When a new subdomain is created, the authority of that domain will be zero until enough traffic and interest is built for Google to decide it deserves any authority. Starting a new subdomain or a new domain means building authority from the ground up rather than inheriting authority from the parent domain, which is what happens to subdirectories. Particularly with landing pages where the subdomain appears as a single page website, authority will be difficult to build. The website will appear thin, lacking any genuine quality which will cause it to rank poorly.
In one of his Whiteboard Friday episodes, Rand Fishkin from Moz urged people to keep their content on one single subdomain to maximise their potential SEO benefit. He also made reference to a website who shifted their blog from a subdirectory to a subdomain and saw terrible results.
Let’s take a look at that particular website.
After months of research, iwantmyname.com decided they would shift their blog from a subdirectory (iwantmyname.com/blog) to a subdomain (blog.iwantmyname.com). They did all they were supposed to including page redirects for all URLS. While they expected an initial hit to their traffic followed by a gradual recovery, the traffic did not revert to normal after 6 months on the subdomain. It was at the 6 month point the team decided enough was enough and moved back to the subdirectory.
If a landing page is being created for a PPC campaign, content may be taken from the products, services or about us pages of the website. One reason people often suggest subdomains rather than subdirectories is to avoid duplicate content sitting on their website. As Matt Cutts from Google Webmasters points out, 25-30% of the web is duplicate content, whether that be in the form of quotes, links or paragraphs taken from blogs and websites. He goes on to say that for the most part, duplicate content is not treated as spam unless it really IS spam.
Cutts says that while Google notices duplicate content, it is able to decipher which pages are doing it in an abusive or manipulative way. Websites that have some duplicate on 1 or 2 pages need not to worry.
Not convinced? If you’re landing pages are designed purely for PPC campaigns then they should ultimately be hidden using robots anyway. This will avoid any chance of search engines picking up duplicate content and means your adverts will rely solely on quality score.
Each time a subdomain is created, that subdomain may be subject to hosting fees making it an expensive process. If you are wanting to create several different landing pages, the initial costs as well as maintenance and upkeep can become an unnecessary expense.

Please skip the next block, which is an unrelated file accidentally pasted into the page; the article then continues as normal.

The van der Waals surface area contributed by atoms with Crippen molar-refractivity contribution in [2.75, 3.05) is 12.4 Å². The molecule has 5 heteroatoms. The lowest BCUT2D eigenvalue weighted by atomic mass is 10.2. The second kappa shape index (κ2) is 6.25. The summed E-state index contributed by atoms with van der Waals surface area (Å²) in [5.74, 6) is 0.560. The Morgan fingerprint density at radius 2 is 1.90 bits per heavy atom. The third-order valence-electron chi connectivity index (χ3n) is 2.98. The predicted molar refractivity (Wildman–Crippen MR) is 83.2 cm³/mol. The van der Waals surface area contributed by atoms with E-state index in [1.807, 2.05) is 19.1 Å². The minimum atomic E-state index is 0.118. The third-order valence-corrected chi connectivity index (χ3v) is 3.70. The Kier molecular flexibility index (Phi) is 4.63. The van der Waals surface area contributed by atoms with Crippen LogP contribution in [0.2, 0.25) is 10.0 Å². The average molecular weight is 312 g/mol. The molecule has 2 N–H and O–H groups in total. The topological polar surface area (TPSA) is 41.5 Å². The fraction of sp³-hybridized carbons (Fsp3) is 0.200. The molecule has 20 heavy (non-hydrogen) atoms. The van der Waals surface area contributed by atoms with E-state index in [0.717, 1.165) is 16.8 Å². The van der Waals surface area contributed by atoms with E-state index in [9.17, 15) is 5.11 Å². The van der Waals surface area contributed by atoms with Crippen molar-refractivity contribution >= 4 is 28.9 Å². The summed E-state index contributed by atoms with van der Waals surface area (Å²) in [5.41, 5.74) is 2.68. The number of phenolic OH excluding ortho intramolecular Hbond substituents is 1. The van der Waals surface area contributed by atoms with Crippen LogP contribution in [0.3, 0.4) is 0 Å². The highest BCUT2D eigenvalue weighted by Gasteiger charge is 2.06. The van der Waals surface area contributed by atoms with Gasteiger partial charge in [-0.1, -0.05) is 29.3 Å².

But…… can’t I just host them all on the same server to reduce costs? Clever, but no. To get any SEO benefit, you will need to host on a completely different server.
Let’s go back to our new business venture, Cathy’s Cookies. You’re going against all we’ve already discussed and you’ve decided to create some exact match or keyword stuffed domain names to try and reach a wider audience. To try and reach people searching for chocolate chip cookies you create www.chocolatechipcookies.com. To reach people wanting peanut butter cookies, you create www.peanutbuttercookies.com and to reach those who are after smarties cookies you go ahead and claim www.smartiescookies.com. As a wholesaler, your customers will generally look on your website, decide what they want and call you to make an enquiry.
If your customer is looking to add all three cookies to add to their cafe, they’re going to find it very strange if they end up calling the same number listed on three different websites. Not only will this confuse the customer, your business will look spammy and untrustworthy.
What to do then?
If you are wanting to run a PPC campaign and send customers to a particular page, you can create landing pages with subdirectories. The way we do this is by creating a new page within the subdomain and removing the navigation on the page, aside from a link back to the website.
By doing this, a much better user experience is offered, with the option for the user to explore more of the website.
Still unsure what to do?
We’re here to help! Get in touch and we can review your situation to advise the the best solution.